Algal oil is a vegan source of EPA and DHA; the other foods provide ALA, which is converted to EPA and DHA.
Note that as of right now there are no established recommendations for daily EPA and DHA, but pregnant women should get 1.4 g of ALA and breastfeeding women should get 1.3 g ALA daily.
The following foods will provide a healthy boost of these nutrients:
Algal oil (supplements are typically 400-500 mg of EPA and DHA)
Chia seeds (4915 mg of ALA per oz or 307-447% of RDI)
Brussel sprouts (135 mg of ALA per 0.5 cup or 12% RDI)
Hemp seeds (6000 mg of ALA per oz or 375-545% RDI)
Walnuts (2542 mg of ALA per oz or 159-231% RDI)
Flaxseeds (6388 mg of ALA per oz or 400-580% RDI)
Your vitamin D status is going to be determined by a lot of factors. Since humans are able to make vitamin D from sun exposure, your levels are going to be determined by how much time you spend outside, your sunscreen use, where you live in relation to the equator, and how much melanin your skin naturally contains. Since there aren’t too many food sources of vitamin D, vegan or not, you’ll find that it’s common for plant milks and juices to be fortified with vitamin D.
In many places around the world, deficiencies are common based on the aforementioned factors that influence vitamin D status. The best way to know whether you would benefit from a vitamin D supplement is to have your levels checked by your doctor, who can recommend the best course of action. Know that more is not always better, especially with supplementation. Don’t take more than is recommended.
Vitamin D is important for the immune system, as well as the development of healthy teeth and bones. There is an inverse relationship between vitamin D status and many diseases, including depression.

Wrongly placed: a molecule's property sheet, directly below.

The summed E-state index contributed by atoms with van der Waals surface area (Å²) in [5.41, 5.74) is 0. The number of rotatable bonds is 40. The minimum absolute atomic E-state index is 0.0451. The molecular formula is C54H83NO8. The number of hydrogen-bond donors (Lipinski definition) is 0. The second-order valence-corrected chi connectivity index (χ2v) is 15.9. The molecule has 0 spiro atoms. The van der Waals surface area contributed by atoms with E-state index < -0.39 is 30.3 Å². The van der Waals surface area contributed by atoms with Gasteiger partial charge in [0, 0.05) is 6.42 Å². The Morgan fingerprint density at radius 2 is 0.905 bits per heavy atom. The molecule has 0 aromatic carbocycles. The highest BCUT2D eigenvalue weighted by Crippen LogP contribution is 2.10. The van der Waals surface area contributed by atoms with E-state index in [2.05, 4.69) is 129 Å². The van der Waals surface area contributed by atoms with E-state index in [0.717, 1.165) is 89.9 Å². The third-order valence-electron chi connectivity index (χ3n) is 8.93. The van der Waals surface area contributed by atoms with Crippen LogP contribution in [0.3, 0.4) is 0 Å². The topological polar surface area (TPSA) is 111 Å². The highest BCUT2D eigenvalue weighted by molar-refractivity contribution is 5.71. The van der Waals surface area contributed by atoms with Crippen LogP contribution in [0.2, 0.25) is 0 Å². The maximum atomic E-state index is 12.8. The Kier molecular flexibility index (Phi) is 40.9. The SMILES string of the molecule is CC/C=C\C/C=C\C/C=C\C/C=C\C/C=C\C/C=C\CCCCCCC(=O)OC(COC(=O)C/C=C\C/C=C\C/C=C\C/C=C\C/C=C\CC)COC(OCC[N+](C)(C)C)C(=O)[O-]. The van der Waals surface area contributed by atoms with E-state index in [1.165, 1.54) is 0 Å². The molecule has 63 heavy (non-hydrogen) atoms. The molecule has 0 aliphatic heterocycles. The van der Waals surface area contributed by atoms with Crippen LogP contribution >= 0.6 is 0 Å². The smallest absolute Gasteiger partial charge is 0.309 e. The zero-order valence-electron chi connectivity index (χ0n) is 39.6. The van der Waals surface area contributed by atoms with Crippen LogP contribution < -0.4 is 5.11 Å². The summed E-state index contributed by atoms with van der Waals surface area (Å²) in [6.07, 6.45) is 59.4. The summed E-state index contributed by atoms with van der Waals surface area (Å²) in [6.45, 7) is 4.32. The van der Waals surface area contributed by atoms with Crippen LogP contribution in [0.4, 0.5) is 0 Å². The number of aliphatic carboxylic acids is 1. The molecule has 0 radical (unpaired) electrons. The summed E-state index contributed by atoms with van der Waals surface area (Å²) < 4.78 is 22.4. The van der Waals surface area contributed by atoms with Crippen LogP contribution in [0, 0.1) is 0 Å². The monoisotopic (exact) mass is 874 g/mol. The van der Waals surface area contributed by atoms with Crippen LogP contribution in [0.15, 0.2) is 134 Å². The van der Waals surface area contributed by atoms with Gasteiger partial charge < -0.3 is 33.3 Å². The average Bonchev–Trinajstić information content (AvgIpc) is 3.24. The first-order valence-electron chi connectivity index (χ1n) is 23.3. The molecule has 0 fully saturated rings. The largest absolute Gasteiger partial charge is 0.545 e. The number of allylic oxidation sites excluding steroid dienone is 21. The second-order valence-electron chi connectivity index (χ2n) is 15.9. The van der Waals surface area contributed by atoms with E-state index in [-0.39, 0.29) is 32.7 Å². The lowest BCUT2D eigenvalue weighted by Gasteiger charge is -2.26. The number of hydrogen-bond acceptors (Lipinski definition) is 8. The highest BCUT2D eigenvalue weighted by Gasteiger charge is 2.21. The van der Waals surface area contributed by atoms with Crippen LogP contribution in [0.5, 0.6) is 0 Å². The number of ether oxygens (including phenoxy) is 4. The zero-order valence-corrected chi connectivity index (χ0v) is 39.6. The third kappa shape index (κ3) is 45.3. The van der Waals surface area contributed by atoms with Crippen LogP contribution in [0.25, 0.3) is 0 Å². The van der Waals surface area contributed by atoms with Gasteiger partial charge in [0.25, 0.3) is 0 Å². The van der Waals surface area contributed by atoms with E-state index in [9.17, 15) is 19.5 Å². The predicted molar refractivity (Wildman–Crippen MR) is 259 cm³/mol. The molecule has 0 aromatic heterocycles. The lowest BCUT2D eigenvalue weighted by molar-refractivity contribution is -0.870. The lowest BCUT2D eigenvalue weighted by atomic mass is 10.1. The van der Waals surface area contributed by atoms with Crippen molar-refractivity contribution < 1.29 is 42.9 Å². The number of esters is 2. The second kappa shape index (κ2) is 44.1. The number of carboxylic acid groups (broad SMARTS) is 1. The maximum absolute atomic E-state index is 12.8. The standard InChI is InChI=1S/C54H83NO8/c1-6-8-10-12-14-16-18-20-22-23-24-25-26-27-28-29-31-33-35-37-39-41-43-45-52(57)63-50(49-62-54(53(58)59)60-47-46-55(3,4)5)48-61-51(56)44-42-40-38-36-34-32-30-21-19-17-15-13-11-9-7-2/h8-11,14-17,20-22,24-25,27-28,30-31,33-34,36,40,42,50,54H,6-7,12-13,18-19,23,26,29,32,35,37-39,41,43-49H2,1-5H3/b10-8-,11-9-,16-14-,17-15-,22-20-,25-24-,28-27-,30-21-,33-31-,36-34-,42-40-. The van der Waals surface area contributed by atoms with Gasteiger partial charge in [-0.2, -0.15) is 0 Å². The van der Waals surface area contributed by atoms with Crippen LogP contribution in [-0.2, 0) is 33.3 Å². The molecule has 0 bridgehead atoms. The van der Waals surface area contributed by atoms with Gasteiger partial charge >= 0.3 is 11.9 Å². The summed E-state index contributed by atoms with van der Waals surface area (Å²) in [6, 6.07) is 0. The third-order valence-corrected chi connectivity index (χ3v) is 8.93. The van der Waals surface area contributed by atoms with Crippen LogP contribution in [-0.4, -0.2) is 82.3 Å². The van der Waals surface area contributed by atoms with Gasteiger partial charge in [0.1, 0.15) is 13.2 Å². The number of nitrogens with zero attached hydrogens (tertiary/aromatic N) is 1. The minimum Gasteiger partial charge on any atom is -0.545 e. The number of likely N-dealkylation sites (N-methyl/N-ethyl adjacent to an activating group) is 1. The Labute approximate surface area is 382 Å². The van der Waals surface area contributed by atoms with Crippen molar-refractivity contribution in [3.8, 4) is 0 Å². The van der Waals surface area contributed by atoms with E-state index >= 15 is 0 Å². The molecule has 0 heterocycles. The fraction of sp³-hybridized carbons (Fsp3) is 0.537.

Pregnant women should aim for 600 IU daily.
If you don’t get enough sunlight, vitamin D can also be found in fortified foods such as plant milks and cereals as well as vegan vitamin D supplements.
If you decide to take a vitamin D supplement, it’s best to take it with a meal that contains a source of fat since it is a fat-soluble vitamin and will be absorbed better. Also, be aware that most D3 supplements are not vegan, though the range of vegan options is increasing.
Folate deficiency is known to cause neural tube defects, especially early in gestation before a woman is even aware she is pregnant. Because of the sharp association between folate deficiency and risk to the developing baby, it’s recommended that all women of reproductive age take 400 mcg daily, in addition to incorporating a variety of folate-rich foods in the diet.
Legumes (131 mcg/cup)
Asparagus (134 mcg/0.5 cup)
Leafy greens (58.2 mcg/cup)
Citrus fruits (55 mcg/serving)
Avocado (82 mcg for half an avocado)
Broccoli (57 mcg/cup)
Brussel sprouts (47 mcg/0.5 cup)
Iodine is an essential mineral involved in production of both maternal and fetal thyroid hormones that regulate fetal neurological development.